When it comes to art and music, where do we find the exact divider? In fact, is there even a dividing line or is music simply a form or “genre” of art? And if so, is art all encompassing of “the arts” and thus not solely focused on the major artistic media such as painting, sculpting, and drawing?
Okay, so where is all of this philosophical stuff coming from that sounds like the beginning of a bad 101 class in college? And why am I asking so many goddamn questions?
Well, that’s kind of the point. When you listen to a great record, not just a good record, you want the music to challenge you. This is why listening to albums like Stick To Your Guns‘ Disobedient will always hold more of an impact than listening to Falling In Reverse‘s Just Like You. While FIR may have catchy and even danceable riffs and hooks, STYG are preaching lyrics with a strong message as well as musical backbone. People love Bring Me The Horizon for similar reasons. While the music is amazing and ever-changing, it’s the personal and emotional aspect of tracks like “It Never Ends” and “Drown” that will resonate with the listener long after the records stop spinning. If the music doesn’t subliminally force the listener to think in some new or different way then there really is no point to invest yourself in it.
When I first heard The Lovers/The Devil I was confused. I had previously only heard the singles “Sunshine”and “I Don’t Really Love You” and I couldn’t quite get a grasp on why the fuck a band so rooted in doing spoken, emotionally driven unclean vocals would want to introduce these weird meshes of melodic cleans sporadically throughout each track. It wasn’t sonically pleasing, and it wasn’t aesthetically intriguing either. The fan feedback via social media also seemed to be just as disappointed or confused as I was (though now, looking back, I think it was more confusion disguised as disappointment). The one major thing this album was doing was getting people talking–whether it was good or bad, people were genuinely discussing these out-of-left-field singles that seemingly no one could figure out.
In a strange move, Sworn In took to social media themselves to really push the idea that the album needed to be listened to as a whole, not just in bits and pieces. They stressed it was a concept album divided into two major ideas, The Lovers and The Devil, naturally, and encouraged fans not to write them off for their shift in sound.
So with that I went back into it.
And still wasn’t satisfied.
When we think “concept album,” we are thinking of an album that is divided up into varying sections and stories, but what if each track on The Lovers/The Devil is actually more of a microcosm of the entire album? Just about every track except “Oliolioxinfree” has this bizarre separation of depressing lullaby-like melody amongst thrashy, experimental hardcore. The title of the album is problematic enough. The Lovers/The Devil is not only annoying to type, but it’s also kind of jarring to look at and say. It’s two separate ideas used to create one concept, one idea. Perhaps this jarring sonic effect was the purpose; perhaps this album is meant to be just as jarring as the stylized title suggests.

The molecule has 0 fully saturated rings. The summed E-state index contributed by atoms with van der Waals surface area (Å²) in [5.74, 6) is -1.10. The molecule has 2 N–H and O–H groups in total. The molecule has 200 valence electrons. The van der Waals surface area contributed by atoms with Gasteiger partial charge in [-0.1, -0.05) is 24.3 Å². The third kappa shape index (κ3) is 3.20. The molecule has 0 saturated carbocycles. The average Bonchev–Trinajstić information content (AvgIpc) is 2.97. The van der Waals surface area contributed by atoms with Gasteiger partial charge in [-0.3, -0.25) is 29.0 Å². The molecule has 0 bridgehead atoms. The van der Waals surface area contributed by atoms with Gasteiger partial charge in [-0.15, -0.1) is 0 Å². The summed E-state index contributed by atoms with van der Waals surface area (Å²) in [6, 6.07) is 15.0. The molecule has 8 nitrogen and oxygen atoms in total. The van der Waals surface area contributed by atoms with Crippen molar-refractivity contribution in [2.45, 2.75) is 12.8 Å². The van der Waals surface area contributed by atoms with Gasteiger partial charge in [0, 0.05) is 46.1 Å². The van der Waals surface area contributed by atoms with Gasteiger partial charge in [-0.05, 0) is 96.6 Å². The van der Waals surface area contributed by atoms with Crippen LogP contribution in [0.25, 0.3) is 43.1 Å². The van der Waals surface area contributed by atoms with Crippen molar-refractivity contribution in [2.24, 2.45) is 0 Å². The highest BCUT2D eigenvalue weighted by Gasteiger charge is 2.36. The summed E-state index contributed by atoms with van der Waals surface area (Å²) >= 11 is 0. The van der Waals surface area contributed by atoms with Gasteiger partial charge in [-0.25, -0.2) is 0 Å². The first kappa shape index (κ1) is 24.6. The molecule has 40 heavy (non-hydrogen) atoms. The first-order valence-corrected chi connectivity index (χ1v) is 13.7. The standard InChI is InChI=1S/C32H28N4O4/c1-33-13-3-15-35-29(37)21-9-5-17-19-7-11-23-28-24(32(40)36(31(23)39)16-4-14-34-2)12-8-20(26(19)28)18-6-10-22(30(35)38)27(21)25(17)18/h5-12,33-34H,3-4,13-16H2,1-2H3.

The fact of the matter is that The Lovers/The Devil is never going to be truly sonically enjoyable. There is an intentional formula behind it that makes it just impeccably grating to listen to. But it can be appreciated for its conceptual sophistication. Think of Jackson Pollock. His paintings are sporadic and all over the place, but they say something far more transcendent than just a run of the mill portrait. They create outward commentaries on society and the people of the art world as well as those who view, collect, and showcase his paintings. They say that there are set formulas for “art,” but we do not necessarily need to follow them in order to create Art. There may not necessarily be a skill displayed within the painting, or a catchy flow to this album for that matter, but it’s a concept that came about from both past experience in and knowledge of the industry as well as technical skills in general. It’s throwing conventions to the wind and in the end creating conversation.
You cannot deny that people are talking about The Lovers/The Devil. While this time around the lyrics may not be the selling point that the listener takes away, it’s the challenge of making a new sound with a dualistic concept present in almost every track that is completely throwing people off their game. Metalcore, hardcore, djent, punk, dubstep, whatever alternative music you listen to is always so rooted in verse, chorus, verse, chorus, hook/breakdown/bass drop, chorus, blah blah blah, that when an album comes around and changes the entire dynamic, people tend to jump and just say it’s bad. But “bad” is the wrong word for The Lovers/The Devil because the album isn’t one to be listened to for its musicality, it’s meant to be listened to for its innovation and artistic nature. I will never bump this album on a car ride or at a party. I will never want to listen to it because of any melodic nature it may hold. And that’s because The Lovers/The Devil shouldn’t be viewed as a record. It should be viewed as sonic concept Art. And for that, Sworn In deserves to be lauded for their efforts, not beaten down for making a record absolutely no one expected.